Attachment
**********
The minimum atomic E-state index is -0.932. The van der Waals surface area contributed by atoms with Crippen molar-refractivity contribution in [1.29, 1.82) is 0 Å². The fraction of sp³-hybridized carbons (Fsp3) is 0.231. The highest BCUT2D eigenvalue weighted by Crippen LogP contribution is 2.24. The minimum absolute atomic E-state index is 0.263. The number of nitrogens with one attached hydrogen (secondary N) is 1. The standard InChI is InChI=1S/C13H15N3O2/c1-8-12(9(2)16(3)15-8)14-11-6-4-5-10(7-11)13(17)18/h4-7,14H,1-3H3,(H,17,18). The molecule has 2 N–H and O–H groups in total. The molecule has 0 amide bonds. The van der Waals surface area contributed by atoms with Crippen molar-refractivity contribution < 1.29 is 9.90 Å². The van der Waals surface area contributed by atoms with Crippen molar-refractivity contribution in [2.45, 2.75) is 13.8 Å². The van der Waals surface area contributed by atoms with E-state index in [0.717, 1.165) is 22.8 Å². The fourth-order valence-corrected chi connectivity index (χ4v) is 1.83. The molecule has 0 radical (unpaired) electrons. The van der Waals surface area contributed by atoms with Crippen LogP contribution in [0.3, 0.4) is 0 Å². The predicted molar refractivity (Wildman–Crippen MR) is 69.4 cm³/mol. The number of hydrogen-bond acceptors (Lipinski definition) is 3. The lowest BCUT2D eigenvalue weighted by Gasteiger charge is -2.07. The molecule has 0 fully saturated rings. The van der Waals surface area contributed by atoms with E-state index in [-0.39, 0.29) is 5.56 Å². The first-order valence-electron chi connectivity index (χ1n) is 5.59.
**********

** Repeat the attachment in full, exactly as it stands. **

The minimum atomic E-state index is -0.932. The van der Waals surface area contributed by atoms with Crippen molar-refractivity contribution in [1.29, 1.82) is 0 Å². The fraction of sp³-hybridized carbons (Fsp3) is 0.231. The highest BCUT2D eigenvalue weighted by Crippen LogP contribution is 2.24. The minimum absolute atomic E-state index is 0.263. The number of nitrogens with one attached hydrogen (secondary N) is 1. The standard InChI is InChI=1S/C13H15N3O2/c1-8-12(9(2)16(3)15-8)14-11-6-4-5-10(7-11)13(17)18/h4-7,14H,1-3H3,(H,17,18). The molecule has 2 N–H and O–H groups in total. The molecule has 0 amide bonds. The van der Waals surface area contributed by atoms with Crippen molar-refractivity contribution < 1.29 is 9.90 Å². The van der Waals surface area contributed by atoms with Crippen molar-refractivity contribution in [2.45, 2.75) is 13.8 Å². The van der Waals surface area contributed by atoms with E-state index in [0.717, 1.165) is 22.8 Å². The fourth-order valence-corrected chi connectivity index (χ4v) is 1.83. The molecule has 0 radical (unpaired) electrons. The van der Waals surface area contributed by atoms with Crippen LogP contribution in [0.3, 0.4) is 0 Å². The predicted molar refractivity (Wildman–Crippen MR) is 69.4 cm³/mol. The number of hydrogen-bond acceptors (Lipinski definition) is 3. The lowest BCUT2D eigenvalue weighted by Gasteiger charge is -2.07. The molecule has 0 fully saturated rings. The van der Waals surface area contributed by atoms with E-state index in [-0.39, 0.29) is 5.56 Å². The first-order valence-electron chi connectivity index (χ1n) is 5.59.